There is a festival in the (only “real”) shopping mall of Hurghada. Italy and Egypt are the theme and I am also invited to the press conference.
As I usually do, I get on a microbus and get off at the Go-Kart parking because from there, it is less far and more convenient to walk to the mall’s entrance. There is neither sand nor are there broken sidewalks and hence, it’s safe, even for high heels. Hardly having walked a few steps, one of these small city trains comes by that you can see almost in every European or American city, guiding tourists criss-cross past sights, souvenir shops and through narrow alleys. The driver gives me a short glance and I beckon him to stop; I sit down on the bench at the very back, looking towards the following cars. I almost fall off the bench in curves and the people in the cars are grinning at least as amusedly as I do. It was a first for me and I’m already looking forward to the next ride.
In front of the cinema entrance there are a stage and a few stalls. I am walking towards them and – ftttt! – the lights go off and the complete scenery with parking, stage and stalls are in the dark. Typically Egyptian, I think and am smiling good-humouredly into the dark.
However, the blackout lasts only a few seconds and stage and stalls are again brightly lit. The parking not yet, but the numerous police cars are unmissable. There are even brand new fire engines… I’m wondering if these are the same as I saw at the recent Mohamed Mounir concert. And while admiring the marvels in red and white I ask myself if they have ever been used – either in training or in an emergency. They simply appear too clean, somehow as impeccably as in Switzerland.
The press conference with a buffet afterwards should start at 7 pm. Mind you, Hurghada’s governor, the tourist minister of the Red Sea governorate and others shall speak and I’d like to see these personalities, especially I’d like to listen to what they have to say.
Shortly before seven, I enter the iced cinema hall, where the press conference should take place. The Italian hostess, the Italian organiser, an Egyptian minister, an Italian dance group and friends are present, as well as a fistful Egyptians. Have an hour later, the first Egyptian journalists show up - neither hide nor hair from the governor or his entourage. After 45 minutes, head phones for the simultaneous translation are brought in and passed to some few illustrious guests.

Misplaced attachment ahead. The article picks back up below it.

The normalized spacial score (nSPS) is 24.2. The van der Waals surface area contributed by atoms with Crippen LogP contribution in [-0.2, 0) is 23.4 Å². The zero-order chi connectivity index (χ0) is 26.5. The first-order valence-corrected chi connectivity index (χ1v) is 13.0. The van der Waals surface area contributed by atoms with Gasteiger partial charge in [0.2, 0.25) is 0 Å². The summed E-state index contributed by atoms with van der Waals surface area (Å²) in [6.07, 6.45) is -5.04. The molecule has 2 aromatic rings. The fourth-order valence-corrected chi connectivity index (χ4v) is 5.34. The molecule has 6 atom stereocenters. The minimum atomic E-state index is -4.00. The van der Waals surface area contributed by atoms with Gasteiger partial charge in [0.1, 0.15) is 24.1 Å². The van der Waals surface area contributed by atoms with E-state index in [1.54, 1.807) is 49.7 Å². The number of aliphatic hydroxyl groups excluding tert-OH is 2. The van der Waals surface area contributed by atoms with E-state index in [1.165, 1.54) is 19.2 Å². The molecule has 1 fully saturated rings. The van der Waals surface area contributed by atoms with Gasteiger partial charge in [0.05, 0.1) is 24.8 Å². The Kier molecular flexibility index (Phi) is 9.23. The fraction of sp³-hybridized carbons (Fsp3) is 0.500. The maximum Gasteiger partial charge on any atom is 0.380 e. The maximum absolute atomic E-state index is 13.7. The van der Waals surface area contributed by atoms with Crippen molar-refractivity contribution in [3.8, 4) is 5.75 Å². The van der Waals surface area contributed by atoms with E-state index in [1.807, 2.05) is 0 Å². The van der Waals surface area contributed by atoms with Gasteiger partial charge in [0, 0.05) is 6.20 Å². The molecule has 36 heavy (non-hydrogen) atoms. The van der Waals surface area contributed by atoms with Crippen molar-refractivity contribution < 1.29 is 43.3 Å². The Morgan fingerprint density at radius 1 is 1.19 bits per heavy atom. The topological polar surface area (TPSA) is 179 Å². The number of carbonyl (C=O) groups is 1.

Meanwhile we get to know, that a demonstration is taking place outside. What for or against what remains unknown, but it is taking place on the red carpet over which the governor should step. I also learn where to buy hygienically clean meat and in which supermarket the shop assistant tastes the food with the same spoon with which he serves the customers. Sometimes, waiting makes sense! – I’m glad that I understand all different kind of languages.
Shortly before eight – one hour late! – the governor gets announced. And suddenly, police men and personalities by the score roll in. The most important persons can be easily discerned by the high number of police men, the submissive gestures of the surrounding people and the perfectly fitting suits of the stout men. Pardon my irony!
The hostess welcomes everybody – in Italian. The governor has his say, first in English, then in Arabic with simultaneous translation – which can obviously not be understood by everybody due to technical problems – then again in English. The tourism minister and the other gentlemen don’t even try in English and the microphones don’t work properly. What I understand from the Arabic is, that every single one thanks for the event and emphasises on the importance of tourism for the Red Sea governorate.
This is where my patience snaps. It is too cold, too unprofessional and I renounce the continuation including the buffet. I take flight outside where the night temperature matches with the iced cinema hall and order a Shish Tawouk (grilled small skewer with spices, wrapped in pita bread) in order to warm up.
While eating and looking around, I see more police cars and the governor’s car with the number plate “RS1“ (Red Sea 1). It’s a long time since I’ve seen as many police cars as this – although there are permanently police controls with a large muster of police at any possible and impossible places and times.
I quit this “typically“ Egyptian event. It was my pleasure! And tomorrow and after tomorrow I still have the opportunity to admire singers, fashion show and dancers. I’ll get myself informed about the press conference from the media (Al Ahram and Egypt Indipendent were present with journalists and banners) or somehow else…